Galbraith said Americans should pay attention to what happens in Pakistan. It has nuclear weapons, a high number of terrorists, and an army and intelligence agency that are unaccountable to the government.

He urged audience members to contact Congress and ask members to support the Kerry-Lugar Bill, currently a victim of GOP budget cuts, which would invest money in education, sanitation systems, and employment in Pakistan.

According to a BBC article dated April 16, 2010, a United Nations report stated that then-President Pervez Musharraf’s government did not provide Bhutto with adequate security. Later, the police didn’t properly investigate the crime because of fears about the involvement of intelligence agencies.

Earlier this year, Musharraf was accused of removing Bhutto’s security detail right before her assassination.

For Galbraith, Bhutto’s legacy was her commitment to democracy. Her first term helped restore democracy after 11 years of the Zia dictatorship. She also helped ease the tensions between Pakistan and India, which Galbraith described as creating one of the most “dangerous bi-lateral conflicts in the world.”

Galbraith, who appears in the documentary, said that Sunday was the third time he had seen the film. And “it was equally moving each time I’ve seen it,” he said.

He said the film was very good, although some information is out of historical order. The film stated that Bhutto published Reconciliation: Islam, Democracy, and the West as a political manifesto for her second term. Galbraith said it came out after her death, and that she intended it to stand as a lead-in for her third term.

Also, said Galbraith, Bhutto married because she wanted to, not for political reasons, as the film stated.

This year marks the 20th anniversary of the Women’s Film Festival. The all-volunteer festival showcases films by and about women.

According to its website, the festival is the longest-running women’s film festival in New England and one of the oldest in the world.

“We actually tried to get this film for last year’s festival, but it was so new that they didn’t have their distribution plans in place. I already knew that Peter Galbraith had been her friend, so the opportunity to not only give a portrait of a charismatic and powerful woman, but to shed light on this particularly worrisome part of the Muslim world was important,” said Merry Elder, a member of the film selection committee.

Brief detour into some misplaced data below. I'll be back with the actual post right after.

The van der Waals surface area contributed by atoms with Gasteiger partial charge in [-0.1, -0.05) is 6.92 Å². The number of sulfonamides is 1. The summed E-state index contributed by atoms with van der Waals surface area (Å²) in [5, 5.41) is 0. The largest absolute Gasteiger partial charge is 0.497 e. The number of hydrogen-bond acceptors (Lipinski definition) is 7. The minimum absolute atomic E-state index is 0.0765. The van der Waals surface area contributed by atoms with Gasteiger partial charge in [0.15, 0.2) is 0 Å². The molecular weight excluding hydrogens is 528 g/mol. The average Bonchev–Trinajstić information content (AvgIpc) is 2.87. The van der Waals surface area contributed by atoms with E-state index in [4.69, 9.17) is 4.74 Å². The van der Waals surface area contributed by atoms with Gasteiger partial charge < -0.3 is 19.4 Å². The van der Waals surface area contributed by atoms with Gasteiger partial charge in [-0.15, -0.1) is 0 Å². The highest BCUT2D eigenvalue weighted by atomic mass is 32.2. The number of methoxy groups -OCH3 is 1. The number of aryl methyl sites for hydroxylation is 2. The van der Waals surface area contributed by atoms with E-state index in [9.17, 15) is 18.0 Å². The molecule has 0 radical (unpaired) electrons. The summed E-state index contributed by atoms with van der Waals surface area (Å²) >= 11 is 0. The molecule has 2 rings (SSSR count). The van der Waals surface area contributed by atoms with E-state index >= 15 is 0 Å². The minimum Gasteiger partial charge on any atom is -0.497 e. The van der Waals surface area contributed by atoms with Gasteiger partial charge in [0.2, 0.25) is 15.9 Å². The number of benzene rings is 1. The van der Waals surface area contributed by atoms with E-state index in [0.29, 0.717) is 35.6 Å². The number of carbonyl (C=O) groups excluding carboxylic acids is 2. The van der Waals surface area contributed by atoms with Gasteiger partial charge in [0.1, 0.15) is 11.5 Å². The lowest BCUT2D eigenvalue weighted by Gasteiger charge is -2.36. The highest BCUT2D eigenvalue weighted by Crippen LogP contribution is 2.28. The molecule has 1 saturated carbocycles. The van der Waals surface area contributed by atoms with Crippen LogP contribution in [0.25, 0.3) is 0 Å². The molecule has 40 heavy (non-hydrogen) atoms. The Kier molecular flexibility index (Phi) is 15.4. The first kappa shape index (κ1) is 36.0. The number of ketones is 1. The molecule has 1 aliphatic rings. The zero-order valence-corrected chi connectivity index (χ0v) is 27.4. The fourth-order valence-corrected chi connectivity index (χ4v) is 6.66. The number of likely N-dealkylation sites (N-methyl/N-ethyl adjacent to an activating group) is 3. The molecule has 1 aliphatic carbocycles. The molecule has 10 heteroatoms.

All proceeds benefit the Women’s Freedom Center, formally known as the Women’s Crisis Center, which provides workshops, advocacy, support, and shelter to women and children who have experienced domestic violence.

“No one is turned away,” volunteer Lisse Weinmann told the audience before Bhutto.

“There are lots of pre-judgments and misconceptions out there regarding Muslims. It’s a good thing to see films like this to gather more knowledge of Pakistan and the chain of events that have ended up affecting Americans and the world so much,” said Elder.

The film festival continues through March 20 with a closing reception at the New England Youth Theater, located at 100 Flat St. A reception begins at 6 p.m., followed by a “Best of Fest” showing at 6:45 p.m.

Like what we do? Help us keep doing it!

We rely on the donations and financial support of our readers to help make The Commons available to all. Please join us today.

What do you think? Leave us a comment

Editor’s note: Our terms of service require you to use your real names. We will remove anonymous or pseudonymous comments that come to our attention. We rely on our readers’ personal integrity to stand behind what they say; please do not write anything to someone that you wouldn’t say to his or her face without your needing to wear a ski mask while saying it. Thanks for doing your part to make your responses forceful, thoughtful, provocative, and civil. We also consider your comments for the letters column in the print newspaper.


We are currently reconfiguring our comments software. Please check back if you’d like to read or leave comments on this story. —The editors

Originally published in The Commons issue #92 (Wednesday, March 16, 2011).

Share this story


Related stories

More by Olga Peters